“[Herr Steuer] took us to our very first club where we eventually played for 3 years in the rural part of our city that we lived, it was called SG Ostend of Bad Nauheim,” he said. “Basically as we walked in for the first time, we both felt like royalty because it was an actual club — soccer field, clubhouse, canteen, various sizes of cones. We thought, ‘man, this is it.’ In reality, it was just a simple little shack, a clay field and a few grass fields.”
The club’s initiation for all it’s members was simple: juggle 1000 times. The task could be broken up into batches of 10, but until you hit that magic number, they were not able to practice with the rest of the team.
It took Jamil almost three weeks to complete the task. Other players came, started and finished before he was able to hit 1000.
“So that’s the first lesson of the game I learned: Just focus on the first 10. Do 10, then do another set of 10, another set of 10. I did not know that, but that was my first time learning this game in a very organized way. It was a lesson in persistence, patience, perseverance and hard work.”
Jamil (bottom left) with his team in Germany. Herr Steuer (top right) still is an influence in Jamil’s view of the game.
Throughout the next few years at SG Ostend, Jamil learned more and more about the tactical side of the game from Herr Steuer. He learned how to analyze the opponent and approach the game accordingly. He brought all of those lessons with him to the US when his family immigrated stateside.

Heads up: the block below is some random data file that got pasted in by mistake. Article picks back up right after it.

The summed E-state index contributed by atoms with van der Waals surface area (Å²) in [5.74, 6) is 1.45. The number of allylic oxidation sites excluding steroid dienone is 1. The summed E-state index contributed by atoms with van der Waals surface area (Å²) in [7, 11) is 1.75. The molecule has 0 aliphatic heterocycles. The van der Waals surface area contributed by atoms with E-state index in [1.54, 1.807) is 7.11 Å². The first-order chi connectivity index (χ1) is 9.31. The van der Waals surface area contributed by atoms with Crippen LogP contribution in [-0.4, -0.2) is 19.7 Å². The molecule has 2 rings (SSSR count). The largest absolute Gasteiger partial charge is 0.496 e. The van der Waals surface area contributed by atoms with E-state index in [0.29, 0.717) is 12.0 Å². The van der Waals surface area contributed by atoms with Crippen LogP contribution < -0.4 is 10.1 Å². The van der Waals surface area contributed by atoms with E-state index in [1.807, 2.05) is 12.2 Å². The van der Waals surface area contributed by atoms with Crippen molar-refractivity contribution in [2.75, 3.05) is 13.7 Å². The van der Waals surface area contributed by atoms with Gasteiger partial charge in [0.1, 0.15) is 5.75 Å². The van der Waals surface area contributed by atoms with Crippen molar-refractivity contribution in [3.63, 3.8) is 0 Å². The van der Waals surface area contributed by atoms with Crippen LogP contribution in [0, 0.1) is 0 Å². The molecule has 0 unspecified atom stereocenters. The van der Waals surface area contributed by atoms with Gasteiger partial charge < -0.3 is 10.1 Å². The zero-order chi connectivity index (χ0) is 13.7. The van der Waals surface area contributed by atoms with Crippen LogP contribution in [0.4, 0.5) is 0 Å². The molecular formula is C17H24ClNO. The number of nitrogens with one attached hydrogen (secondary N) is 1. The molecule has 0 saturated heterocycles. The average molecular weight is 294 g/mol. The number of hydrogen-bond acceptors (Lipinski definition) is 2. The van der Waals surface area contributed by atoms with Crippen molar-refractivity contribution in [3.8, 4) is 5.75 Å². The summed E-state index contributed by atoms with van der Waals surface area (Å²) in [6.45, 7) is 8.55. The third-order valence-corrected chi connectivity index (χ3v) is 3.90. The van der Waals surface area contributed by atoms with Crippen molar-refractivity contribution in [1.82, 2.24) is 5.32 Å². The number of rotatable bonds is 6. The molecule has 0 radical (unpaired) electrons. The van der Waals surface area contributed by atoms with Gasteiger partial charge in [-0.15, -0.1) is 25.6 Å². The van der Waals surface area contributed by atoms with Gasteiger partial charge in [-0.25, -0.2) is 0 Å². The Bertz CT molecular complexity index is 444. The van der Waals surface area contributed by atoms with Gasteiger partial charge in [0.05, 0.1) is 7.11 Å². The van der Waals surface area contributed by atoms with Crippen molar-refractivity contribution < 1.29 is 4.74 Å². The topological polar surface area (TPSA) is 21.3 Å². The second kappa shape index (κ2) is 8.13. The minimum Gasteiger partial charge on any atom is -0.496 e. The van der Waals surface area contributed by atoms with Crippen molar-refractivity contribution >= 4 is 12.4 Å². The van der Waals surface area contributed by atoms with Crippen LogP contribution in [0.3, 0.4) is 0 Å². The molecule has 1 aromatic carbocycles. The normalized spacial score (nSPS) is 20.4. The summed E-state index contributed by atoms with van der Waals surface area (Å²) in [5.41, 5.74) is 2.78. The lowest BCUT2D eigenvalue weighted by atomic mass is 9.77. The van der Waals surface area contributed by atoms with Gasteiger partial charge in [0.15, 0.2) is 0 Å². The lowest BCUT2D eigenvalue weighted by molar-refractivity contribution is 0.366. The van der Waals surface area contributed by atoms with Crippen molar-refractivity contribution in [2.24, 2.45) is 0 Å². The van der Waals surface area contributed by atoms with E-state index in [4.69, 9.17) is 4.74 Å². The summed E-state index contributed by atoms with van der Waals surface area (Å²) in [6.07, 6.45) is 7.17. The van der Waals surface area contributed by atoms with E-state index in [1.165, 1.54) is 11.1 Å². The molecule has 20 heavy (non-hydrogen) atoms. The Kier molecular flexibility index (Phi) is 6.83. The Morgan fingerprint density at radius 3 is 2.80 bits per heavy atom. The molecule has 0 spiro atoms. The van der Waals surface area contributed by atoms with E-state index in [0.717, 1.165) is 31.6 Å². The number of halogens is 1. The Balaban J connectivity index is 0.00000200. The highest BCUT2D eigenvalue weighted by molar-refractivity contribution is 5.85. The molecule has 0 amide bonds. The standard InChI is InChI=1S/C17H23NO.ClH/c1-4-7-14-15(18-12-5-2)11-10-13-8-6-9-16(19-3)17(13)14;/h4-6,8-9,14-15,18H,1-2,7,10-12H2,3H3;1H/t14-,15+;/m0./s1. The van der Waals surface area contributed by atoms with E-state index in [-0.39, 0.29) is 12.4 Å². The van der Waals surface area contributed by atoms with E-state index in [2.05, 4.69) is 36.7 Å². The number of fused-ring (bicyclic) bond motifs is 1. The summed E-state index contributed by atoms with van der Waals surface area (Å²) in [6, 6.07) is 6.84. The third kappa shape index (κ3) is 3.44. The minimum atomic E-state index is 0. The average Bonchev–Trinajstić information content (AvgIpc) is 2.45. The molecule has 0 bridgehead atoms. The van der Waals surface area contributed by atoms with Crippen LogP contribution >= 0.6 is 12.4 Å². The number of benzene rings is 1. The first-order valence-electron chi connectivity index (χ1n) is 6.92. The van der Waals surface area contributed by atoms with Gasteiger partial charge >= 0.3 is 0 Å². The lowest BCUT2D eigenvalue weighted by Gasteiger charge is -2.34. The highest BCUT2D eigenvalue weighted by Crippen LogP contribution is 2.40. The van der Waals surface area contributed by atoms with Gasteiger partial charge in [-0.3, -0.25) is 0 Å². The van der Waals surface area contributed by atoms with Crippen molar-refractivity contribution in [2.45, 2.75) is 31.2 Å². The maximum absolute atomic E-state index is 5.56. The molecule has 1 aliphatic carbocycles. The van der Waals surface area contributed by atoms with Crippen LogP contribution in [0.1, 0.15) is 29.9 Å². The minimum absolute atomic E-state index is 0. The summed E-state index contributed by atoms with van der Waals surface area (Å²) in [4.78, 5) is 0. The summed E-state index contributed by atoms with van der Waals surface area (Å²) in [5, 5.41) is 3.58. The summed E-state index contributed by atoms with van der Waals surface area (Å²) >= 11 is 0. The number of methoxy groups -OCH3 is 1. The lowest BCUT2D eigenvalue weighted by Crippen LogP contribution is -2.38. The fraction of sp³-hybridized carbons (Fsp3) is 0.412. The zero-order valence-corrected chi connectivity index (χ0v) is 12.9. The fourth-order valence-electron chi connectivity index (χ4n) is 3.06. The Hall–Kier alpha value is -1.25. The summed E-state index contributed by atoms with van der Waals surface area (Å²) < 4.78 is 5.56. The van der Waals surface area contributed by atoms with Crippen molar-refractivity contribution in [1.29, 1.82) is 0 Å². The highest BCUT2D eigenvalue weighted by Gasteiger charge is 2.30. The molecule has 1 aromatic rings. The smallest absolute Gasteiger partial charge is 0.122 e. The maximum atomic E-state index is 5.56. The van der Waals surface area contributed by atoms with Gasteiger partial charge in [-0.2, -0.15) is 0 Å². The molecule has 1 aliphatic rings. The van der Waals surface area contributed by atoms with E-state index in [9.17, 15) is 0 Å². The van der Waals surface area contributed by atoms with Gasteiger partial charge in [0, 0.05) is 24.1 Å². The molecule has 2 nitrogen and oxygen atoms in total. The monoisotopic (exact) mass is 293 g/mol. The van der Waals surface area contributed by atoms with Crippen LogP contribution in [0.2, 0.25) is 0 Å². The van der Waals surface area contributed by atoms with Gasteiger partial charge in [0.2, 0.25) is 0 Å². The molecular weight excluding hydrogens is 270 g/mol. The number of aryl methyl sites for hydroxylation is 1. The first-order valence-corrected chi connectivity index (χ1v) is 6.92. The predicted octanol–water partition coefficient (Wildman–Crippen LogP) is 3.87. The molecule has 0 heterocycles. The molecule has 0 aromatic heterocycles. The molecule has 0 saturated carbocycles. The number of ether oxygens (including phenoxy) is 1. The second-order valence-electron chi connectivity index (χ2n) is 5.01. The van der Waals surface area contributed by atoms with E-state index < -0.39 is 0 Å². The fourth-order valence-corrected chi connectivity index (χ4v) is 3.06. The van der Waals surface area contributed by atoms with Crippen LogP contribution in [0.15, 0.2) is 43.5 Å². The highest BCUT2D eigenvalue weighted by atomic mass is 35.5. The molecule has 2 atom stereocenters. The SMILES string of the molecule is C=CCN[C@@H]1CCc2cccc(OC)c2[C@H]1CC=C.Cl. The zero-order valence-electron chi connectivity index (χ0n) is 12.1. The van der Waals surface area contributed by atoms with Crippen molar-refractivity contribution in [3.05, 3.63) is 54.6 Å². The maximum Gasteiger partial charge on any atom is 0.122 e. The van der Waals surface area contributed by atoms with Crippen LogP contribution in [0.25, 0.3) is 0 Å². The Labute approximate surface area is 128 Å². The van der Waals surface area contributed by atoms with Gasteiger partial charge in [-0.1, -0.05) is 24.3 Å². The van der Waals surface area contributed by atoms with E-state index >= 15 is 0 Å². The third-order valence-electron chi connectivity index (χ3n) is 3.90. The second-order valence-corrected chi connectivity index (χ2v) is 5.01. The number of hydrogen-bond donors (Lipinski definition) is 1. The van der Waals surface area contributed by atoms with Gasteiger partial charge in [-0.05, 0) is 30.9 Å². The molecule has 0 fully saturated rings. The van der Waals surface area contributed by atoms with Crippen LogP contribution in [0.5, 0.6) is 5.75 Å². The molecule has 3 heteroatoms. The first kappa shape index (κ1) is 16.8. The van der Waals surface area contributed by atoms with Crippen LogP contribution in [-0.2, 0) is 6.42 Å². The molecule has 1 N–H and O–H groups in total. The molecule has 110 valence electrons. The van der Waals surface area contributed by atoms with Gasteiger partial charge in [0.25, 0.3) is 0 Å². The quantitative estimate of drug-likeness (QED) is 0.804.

Many of his extended family members joined him in the US, a monumental step toward a new life. He fondly remembers the plane ride into JFK where he could see the Statue of Liberty for the first time. A number of Polish immigrants on the plane started a ‘USA!’ chant, seeming to shake the entire cabin.
Jamil’s family settled in northern Virginia and have been here ever since. As a teenager, he attended Lake Braddock High School, even having some overlap with Mia Hamm in 1989.
He and his uncle played on the high school team and also were part of a haphazard club team that was thrown together using talented rec players from the area. Eventually, he and his uncle moved on to Radford University where his uncle was recruited to play. Because Jamil wanted to join him as well, he was first asked to be a “manager” and training player for the first year. He joined the team as a full time player as a sophomore.
However, his playing tenure was short lived at Radford. He returned home to care for his family during a recession, leading him to begin his coaching career — ultimately putting him on his path to McLean.
What started as a love for pickup and playing the game became a full time job when he was seen by Hugo Phan and Clyde Watson at the Fairfax Sportsplex. With Hugo he was simply a demonstrator for the early days of the HP Elite clinics. After Clyde saw his skill and enthusiasm as a bystander, he asked him to join him in creating Team America in early 1994.
“The rest is history,” he explained.
Jamil and Clyde Watson began working together in the early 1990s.